Representatives of the Consulate General of El Salvador in Seattle, Washington, visited Anchorage, Alaska in June 22-23. During their mobile consulate at Bethel Church of God, consular services were provided to the Salvadorian community in Alaska.
In an interview with Sol de Medianoche, Clary Monzón, Consul of El Salvador in Seattle, reported that through their working session they processed: birth, marriage, and death certificates, passports, authorizations of minors traveling out of El Salvador, as well as other documents. They also processed requests for criminal history records, and Life Certificates. Nearly 80 percent of the Salvadorians living in Alaska took advantage of the opportunity offered by the mobile Consulate.
In addition, Monzón informed us that she met with Ethan Berkowitz, Mayor of Anchorage, in which he expressed solidarity with the people of El Salvador regarding the separation of children at the U.S. border, and also reaffirmed his collaboration with the Consulate to provide information about organizations that are pro-immigrant and work in the area with people who need them, “we got very good information about how we can work with Alaska Immigration Justice Project (AIJP), through this meeting and we understood how City Hall works with the Hispanic community as well” stated Monzón.
Monzón also informed us about the Vice Minister for Salvadorans abroad, Ludivina Magarín, visit to the southern border in June to tour detention centers and shelters in the cities of the Paso, Laredo, and McAllen, Texas. The objective of her trip was to verify that due process was followed during the reunification of minors who are in shelters, and whose parents are in deportation process.
Monzón said that the Consulate is facilitating the delivery of documents and making sure that minors are in acceptable conditions, both emotionally and physically. One of the objectives of the Consulate is to be a communication channel between parents and children that are currently waiting for the Department of Homeland Security to establish the processes for family reunification. According to a statement on the Consulate’s website, to date there are 145 migrant Salvadorian children separated from their parents.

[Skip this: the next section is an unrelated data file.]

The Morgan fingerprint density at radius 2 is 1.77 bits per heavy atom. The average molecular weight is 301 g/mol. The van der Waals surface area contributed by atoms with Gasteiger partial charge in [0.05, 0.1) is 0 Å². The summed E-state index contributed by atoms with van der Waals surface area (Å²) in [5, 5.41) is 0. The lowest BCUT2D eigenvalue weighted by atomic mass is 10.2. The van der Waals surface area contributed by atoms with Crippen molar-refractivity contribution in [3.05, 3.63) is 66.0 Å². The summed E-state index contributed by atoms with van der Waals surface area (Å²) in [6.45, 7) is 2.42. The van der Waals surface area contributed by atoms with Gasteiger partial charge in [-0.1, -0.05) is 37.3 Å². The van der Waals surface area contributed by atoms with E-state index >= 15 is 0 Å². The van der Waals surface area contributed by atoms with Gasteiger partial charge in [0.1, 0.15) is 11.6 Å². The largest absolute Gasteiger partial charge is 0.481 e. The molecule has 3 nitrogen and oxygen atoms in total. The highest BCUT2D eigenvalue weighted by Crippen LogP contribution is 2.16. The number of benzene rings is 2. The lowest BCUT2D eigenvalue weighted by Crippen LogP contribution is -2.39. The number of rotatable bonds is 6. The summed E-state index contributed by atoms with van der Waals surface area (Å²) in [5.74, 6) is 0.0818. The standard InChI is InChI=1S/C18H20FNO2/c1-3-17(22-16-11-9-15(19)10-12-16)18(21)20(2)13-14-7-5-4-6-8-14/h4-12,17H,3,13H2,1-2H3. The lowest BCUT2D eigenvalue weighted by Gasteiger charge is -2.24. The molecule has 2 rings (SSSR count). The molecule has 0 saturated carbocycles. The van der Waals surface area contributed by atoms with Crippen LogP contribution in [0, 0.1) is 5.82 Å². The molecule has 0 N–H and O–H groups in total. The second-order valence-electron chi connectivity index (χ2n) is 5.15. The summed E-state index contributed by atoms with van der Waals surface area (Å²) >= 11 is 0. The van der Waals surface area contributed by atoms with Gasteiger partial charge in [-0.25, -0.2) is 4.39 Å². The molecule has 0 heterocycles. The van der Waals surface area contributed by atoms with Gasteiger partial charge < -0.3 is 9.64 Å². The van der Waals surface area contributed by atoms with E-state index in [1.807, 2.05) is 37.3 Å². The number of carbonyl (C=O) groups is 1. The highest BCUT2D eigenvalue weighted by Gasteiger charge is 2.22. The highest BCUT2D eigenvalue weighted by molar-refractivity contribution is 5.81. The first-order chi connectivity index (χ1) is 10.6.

There is an exclusive telephone line dedicated to migratory issues, the emergency number is 206-602-0132 and can be used for locating people and the reunification of families. This phone has service 24 hours a day, seven days a week.
In terms of the discussions of the TPS (Temporary Protected Status) in the U.S. Congress, Monzón confirmed that there are still lobbying efforts and continued legal workshops in conjunction with Northwest Immigrant Rights Project in order to educate people as to what opportunities may exist, which documents are important, and above all a plan to keep the families together.
The Consulate in Seattle provides a service of personalized legal assessment on Wednesdays from 1:00 pm to 3:00 pm that is financed by the Government of the El Salvador to provide personalized review of those with TPS. For people who must return to the country, the Government has reintegration programs, among them is the ‘Welcome home’ initiative, which offers different alternatives, education plans for young people, and job banks.
In conclusion, Monzón calls on the Salvadorian community in Alaska to stay tuned to social media where the Consulate continuously publishes general information and dates for when the mobile Consulate will return to Alaska.
For more information please call the call-center toll free at 1-888-30-111-30, WhatsApp (503) 7070-1071, FACEBOOK: Consulate of El Salvador in Seattle, Washington and TWITTER: @cancilleriasv
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